Need a summer job? Hot job market makes work search easier for Northeast Ohio students

April Helms
Akron Beacon Journal
"Now hiring" signs are common at fast food restaurants on Beall Avenue in Wooster and throughout the region. Experts say area students seeking summer work should find plenty of opportunities.

High school and college students looking for a job during the summer months should find plenty of businesses hiring.

Across the region, many businesses are scrambling to find help as restrictions imposed by the pandemic are eased. Some are struggling to keep their doors open or to maintain regular hours due to a lack of staff.

More:Now hiring: Staffing shortages leave Akron-area restaurants struggling to stay open

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Chris Canova, executive director of Jobs for Ohio’s Graduates, which helps teens and young adults stay in school and find employment, said the "landscape for employment is really good."

"Employers are having a difficult time finding employees for the summer," Canova said. "I think there's an excessive need right now in finding employees for difficult business hours. It's a very challenging recruitment environment. Young people have a great opportunity to get their foot in the door because of the job market."

Jobs for Ohio's Graduates helps place its students into work, he said. "We have three times as many jobs as kids who can fill those positions."

The service industry "is struggling at the moment to find employees, young and old alike," especially for positions that require working with customers, Canova said.

"I know some businesses are closing early because they don't have the staff to keep open," he said. "Entry-level skilled labor is really struggling to find employees. There's a great need."

Canova said there was no easy answer to why there are so few takers of the available jobs, but one reason could be "concerns with interacting with the public in a safe manner" during the pandemic. Another obstacle he sees is transportation, "especially for young people."

For those seeking a job, Canova said applicants should reach out and make that direct contact.

"If they are confident in their communication skills, I'd have them reach out directly to the place they want to work for," Canova said. "What we are seeing is students sending online applications, because that is what they are steered to do. But they need to make that face-to-face contact, rather than sending a form on the World Wide Web to get lost."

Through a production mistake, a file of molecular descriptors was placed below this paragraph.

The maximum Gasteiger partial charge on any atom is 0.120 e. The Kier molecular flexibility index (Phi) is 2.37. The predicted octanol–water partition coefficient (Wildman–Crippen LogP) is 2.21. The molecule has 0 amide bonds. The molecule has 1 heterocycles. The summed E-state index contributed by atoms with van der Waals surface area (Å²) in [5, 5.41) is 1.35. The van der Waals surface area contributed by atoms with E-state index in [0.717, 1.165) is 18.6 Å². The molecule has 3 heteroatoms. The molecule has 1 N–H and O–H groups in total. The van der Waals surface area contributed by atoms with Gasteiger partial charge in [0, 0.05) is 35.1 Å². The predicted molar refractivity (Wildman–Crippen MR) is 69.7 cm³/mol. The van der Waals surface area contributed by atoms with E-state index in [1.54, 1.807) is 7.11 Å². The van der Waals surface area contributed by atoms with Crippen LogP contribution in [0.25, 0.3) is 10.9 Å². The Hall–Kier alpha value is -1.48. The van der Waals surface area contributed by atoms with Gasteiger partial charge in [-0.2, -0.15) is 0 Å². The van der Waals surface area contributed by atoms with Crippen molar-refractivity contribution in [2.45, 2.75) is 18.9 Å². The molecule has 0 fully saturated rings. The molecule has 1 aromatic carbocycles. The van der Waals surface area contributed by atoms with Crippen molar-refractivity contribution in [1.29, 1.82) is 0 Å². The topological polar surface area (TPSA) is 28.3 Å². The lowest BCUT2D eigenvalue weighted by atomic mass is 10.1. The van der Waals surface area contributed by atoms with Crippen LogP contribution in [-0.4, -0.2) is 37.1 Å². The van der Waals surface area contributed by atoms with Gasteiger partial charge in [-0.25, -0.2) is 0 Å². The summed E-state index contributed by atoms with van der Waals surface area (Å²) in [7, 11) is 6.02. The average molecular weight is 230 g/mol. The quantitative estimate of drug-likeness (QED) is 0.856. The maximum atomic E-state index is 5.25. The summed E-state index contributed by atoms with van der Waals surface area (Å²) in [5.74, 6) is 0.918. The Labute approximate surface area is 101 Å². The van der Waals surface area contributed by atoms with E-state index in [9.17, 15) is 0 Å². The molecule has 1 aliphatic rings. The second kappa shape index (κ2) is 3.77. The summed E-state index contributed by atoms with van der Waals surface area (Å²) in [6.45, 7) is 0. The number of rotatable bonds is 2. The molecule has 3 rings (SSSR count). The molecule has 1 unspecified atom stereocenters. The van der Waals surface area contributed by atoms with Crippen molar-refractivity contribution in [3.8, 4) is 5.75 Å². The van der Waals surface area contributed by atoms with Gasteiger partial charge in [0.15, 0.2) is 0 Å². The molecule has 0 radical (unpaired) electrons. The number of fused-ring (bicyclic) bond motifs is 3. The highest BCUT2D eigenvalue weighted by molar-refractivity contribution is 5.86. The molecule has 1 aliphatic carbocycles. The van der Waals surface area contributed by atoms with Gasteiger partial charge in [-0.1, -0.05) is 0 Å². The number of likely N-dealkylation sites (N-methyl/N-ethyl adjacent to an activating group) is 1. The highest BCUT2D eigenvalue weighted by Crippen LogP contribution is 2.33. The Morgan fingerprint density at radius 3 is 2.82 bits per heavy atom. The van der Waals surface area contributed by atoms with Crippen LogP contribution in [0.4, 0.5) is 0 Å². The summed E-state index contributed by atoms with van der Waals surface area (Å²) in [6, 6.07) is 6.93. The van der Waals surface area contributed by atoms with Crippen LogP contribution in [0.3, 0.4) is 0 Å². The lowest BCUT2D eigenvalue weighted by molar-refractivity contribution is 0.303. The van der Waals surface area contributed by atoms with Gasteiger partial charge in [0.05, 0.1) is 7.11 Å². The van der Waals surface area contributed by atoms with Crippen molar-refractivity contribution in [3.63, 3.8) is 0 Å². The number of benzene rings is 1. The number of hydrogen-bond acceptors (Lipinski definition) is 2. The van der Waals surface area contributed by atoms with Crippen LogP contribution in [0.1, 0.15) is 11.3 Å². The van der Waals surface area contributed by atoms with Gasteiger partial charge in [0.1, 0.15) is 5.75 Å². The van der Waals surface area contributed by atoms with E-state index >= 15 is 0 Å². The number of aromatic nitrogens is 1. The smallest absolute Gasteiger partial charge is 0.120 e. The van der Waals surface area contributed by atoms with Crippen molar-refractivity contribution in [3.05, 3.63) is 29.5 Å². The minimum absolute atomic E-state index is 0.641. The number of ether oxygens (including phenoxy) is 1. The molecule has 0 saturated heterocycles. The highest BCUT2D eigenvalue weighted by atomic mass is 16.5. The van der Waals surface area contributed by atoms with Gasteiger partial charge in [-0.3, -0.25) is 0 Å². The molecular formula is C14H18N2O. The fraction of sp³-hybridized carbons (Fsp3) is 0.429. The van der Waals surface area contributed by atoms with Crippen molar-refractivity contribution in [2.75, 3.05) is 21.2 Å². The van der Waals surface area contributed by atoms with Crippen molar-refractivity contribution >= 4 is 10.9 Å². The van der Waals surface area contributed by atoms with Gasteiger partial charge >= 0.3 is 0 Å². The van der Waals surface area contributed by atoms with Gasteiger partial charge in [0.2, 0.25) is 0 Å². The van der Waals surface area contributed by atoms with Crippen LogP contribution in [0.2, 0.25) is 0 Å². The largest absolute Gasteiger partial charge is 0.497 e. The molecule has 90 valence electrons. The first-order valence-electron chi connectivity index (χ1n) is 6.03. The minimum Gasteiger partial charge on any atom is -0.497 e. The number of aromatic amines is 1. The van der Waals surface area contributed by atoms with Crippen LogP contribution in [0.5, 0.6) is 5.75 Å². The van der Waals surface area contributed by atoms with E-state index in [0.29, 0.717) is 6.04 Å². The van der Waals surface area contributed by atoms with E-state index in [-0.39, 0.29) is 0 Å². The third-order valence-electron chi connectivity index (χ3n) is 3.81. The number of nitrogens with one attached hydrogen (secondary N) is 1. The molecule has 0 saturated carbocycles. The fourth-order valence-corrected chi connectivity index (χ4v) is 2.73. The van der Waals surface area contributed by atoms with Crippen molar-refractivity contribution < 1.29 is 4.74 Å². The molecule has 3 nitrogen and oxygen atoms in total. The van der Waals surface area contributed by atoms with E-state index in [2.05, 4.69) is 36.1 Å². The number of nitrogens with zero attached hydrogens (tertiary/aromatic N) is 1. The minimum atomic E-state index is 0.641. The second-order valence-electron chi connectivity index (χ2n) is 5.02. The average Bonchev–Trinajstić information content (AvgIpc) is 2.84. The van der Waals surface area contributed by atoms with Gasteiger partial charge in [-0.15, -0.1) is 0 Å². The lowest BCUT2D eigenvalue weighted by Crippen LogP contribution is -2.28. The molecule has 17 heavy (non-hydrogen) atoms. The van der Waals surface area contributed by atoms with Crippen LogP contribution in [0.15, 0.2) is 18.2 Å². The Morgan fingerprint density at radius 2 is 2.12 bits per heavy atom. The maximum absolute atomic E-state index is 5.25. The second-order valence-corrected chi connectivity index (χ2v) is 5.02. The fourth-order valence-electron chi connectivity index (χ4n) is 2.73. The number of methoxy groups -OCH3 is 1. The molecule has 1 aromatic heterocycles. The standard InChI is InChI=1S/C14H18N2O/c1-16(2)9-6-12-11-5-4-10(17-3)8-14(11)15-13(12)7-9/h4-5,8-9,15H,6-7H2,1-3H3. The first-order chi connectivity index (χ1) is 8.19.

In addition, job seekers should not just call a company to ask for any position, Canova said.

"They need to communicate with a plan," he said. " 'Hi, I'm Chris Canova, and I want to work at such-and-such a job with XYZ Company.' I think the employers will be impressed. Know what the needs of the company are."

Students share their stories

Brady Warmbein, a junior public relations major at Kent State University, said he recently was able to find a summer internship beginning May 24.

"I applied to many places, specifically looking for work related to my major, such as social media marketing, digital marketing, content creation and more," Warmbein said. "The process took a long time. I probably started in December."

Warmbein, who is originally from Pittsburgh, said that "hearing back from companies was the most challenging."

"I mainly applied through LinkedIn and Handshake, but it would take weeks to hear a response," Warmbein said. "Sometimes companies didn’t even respond at all. I guess employers are looking for students who fit their description and would be a good fit within their companies, especially personality wise."

Jonathan Ransom, 18, a senior at Twinsburg High School and a media arts student at Cuyahoga Valley Career Center, works with International Sound Corp., which broadcasts races at Thistledown Racetrack.

"There are many different jobs for us," Ransom said. "There's camera operators, control room technicians. I'm doing camera operations now but I'll be moving to graphics technician. When they need a graphic on the screen, I will find it and send it to the technical director."

Ransom said he's been working there "for about a month now." He said he has learned several new skills, including working with different cameras and about live broadcasts. 

After graduation, Ransom said he hopes to enroll at Tri-C to get an associates degree in animation; he said he also would like to transfer to Kent State to get a bachelor's degree in animation. 

Kayla McDonnell, 18, a graphic image technology student at CVCC and a senior at North Royalton High School, said she has a job this summer at ID Images in Brunswick, where she is working now.

"The CVCC work transition program helped me," McDonnell said. "It helped a lot. I'm very grateful for all the opportunities that CVCC has given me. The expanded the process and opened up more opportunities."

ID Images is a label factory, McDonnell said. She said she takes the smaller rolls of labels and thermal prints them. The printing can include bar codes as well as labels.

After graduation, she said she is planning to enroll in the graphics design program at Ferris State University in Michigan.

McDonnell said students looking for a job should "have a good resume, be willing to have flexible hours, be respectful and be professional."

"They really liked the fact that I don't act like a teenager," she said of her employers. "Try not to be on your phone. Be interested in it, and care about it as much as they do."

Sara Mari, 18, a senior at Cuyahoga Falls High School, said she plans to start her search for a summer job after graduation. In the fall, she will attend Stark State College's dietary manager program.

She said she's looking for a part-time job, "maybe at the library or a gym." 

"I'm open to ideas," Mari said. 

Reporter April Helms can be reached at